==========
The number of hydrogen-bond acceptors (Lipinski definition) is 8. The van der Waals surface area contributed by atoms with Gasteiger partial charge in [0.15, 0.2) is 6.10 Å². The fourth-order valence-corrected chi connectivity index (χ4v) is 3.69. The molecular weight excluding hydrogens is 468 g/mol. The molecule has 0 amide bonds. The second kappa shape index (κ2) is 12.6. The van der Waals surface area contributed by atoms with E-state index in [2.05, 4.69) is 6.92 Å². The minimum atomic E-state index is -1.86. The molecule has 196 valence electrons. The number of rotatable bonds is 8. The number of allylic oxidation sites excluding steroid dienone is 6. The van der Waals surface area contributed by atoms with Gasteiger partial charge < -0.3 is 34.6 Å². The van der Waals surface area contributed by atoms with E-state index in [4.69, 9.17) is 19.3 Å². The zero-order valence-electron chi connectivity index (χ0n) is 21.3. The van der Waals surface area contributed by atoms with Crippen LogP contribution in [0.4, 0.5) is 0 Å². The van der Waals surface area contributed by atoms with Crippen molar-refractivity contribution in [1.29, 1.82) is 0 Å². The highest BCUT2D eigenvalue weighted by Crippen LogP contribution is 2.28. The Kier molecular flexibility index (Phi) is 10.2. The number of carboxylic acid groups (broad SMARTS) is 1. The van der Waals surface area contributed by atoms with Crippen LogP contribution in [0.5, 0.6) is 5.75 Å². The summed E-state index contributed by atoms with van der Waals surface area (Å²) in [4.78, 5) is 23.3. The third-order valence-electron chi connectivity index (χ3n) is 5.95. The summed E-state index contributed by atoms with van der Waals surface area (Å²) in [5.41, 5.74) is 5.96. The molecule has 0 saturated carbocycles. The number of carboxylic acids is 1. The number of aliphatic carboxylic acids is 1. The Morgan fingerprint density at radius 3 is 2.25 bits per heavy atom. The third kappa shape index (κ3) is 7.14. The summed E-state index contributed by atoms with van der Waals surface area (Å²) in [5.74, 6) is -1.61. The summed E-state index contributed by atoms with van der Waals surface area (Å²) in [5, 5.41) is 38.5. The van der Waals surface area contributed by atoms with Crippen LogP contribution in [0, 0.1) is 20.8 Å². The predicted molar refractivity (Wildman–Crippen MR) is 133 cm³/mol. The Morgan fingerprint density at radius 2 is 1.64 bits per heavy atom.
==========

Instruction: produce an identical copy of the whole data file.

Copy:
The number of hydrogen-bond acceptors (Lipinski definition) is 8. The van der Waals surface area contributed by atoms with Gasteiger partial charge in [0.15, 0.2) is 6.10 Å². The fourth-order valence-corrected chi connectivity index (χ4v) is 3.69. The molecular weight excluding hydrogens is 468 g/mol. The molecule has 0 amide bonds. The second kappa shape index (κ2) is 12.6. The van der Waals surface area contributed by atoms with E-state index in [2.05, 4.69) is 6.92 Å². The minimum atomic E-state index is -1.86. The molecule has 196 valence electrons. The number of rotatable bonds is 8. The number of allylic oxidation sites excluding steroid dienone is 6. The van der Waals surface area contributed by atoms with Gasteiger partial charge < -0.3 is 34.6 Å². The van der Waals surface area contributed by atoms with E-state index in [4.69, 9.17) is 19.3 Å². The zero-order valence-electron chi connectivity index (χ0n) is 21.3. The van der Waals surface area contributed by atoms with Crippen LogP contribution in [0.4, 0.5) is 0 Å². The van der Waals surface area contributed by atoms with Crippen molar-refractivity contribution in [1.29, 1.82) is 0 Å². The highest BCUT2D eigenvalue weighted by Crippen LogP contribution is 2.28. The Kier molecular flexibility index (Phi) is 10.2. The number of carboxylic acid groups (broad SMARTS) is 1. The van der Waals surface area contributed by atoms with Crippen LogP contribution in [0.5, 0.6) is 5.75 Å². The summed E-state index contributed by atoms with van der Waals surface area (Å²) in [4.78, 5) is 23.3. The third-order valence-electron chi connectivity index (χ3n) is 5.95. The summed E-state index contributed by atoms with van der Waals surface area (Å²) in [5.41, 5.74) is 5.96. The molecule has 0 saturated carbocycles. The number of carboxylic acids is 1. The number of aliphatic carboxylic acids is 1. The Morgan fingerprint density at radius 3 is 2.25 bits per heavy atom. The third kappa shape index (κ3) is 7.14. The summed E-state index contributed by atoms with van der Waals surface area (Å²) in [5.74, 6) is -1.61. The summed E-state index contributed by atoms with van der Waals surface area (Å²) in [5, 5.41) is 38.5. The van der Waals surface area contributed by atoms with Crippen LogP contribution in [0, 0.1) is 20.8 Å². The predicted molar refractivity (Wildman–Crippen MR) is 133 cm³/mol. The Morgan fingerprint density at radius 2 is 1.64 bits per heavy atom.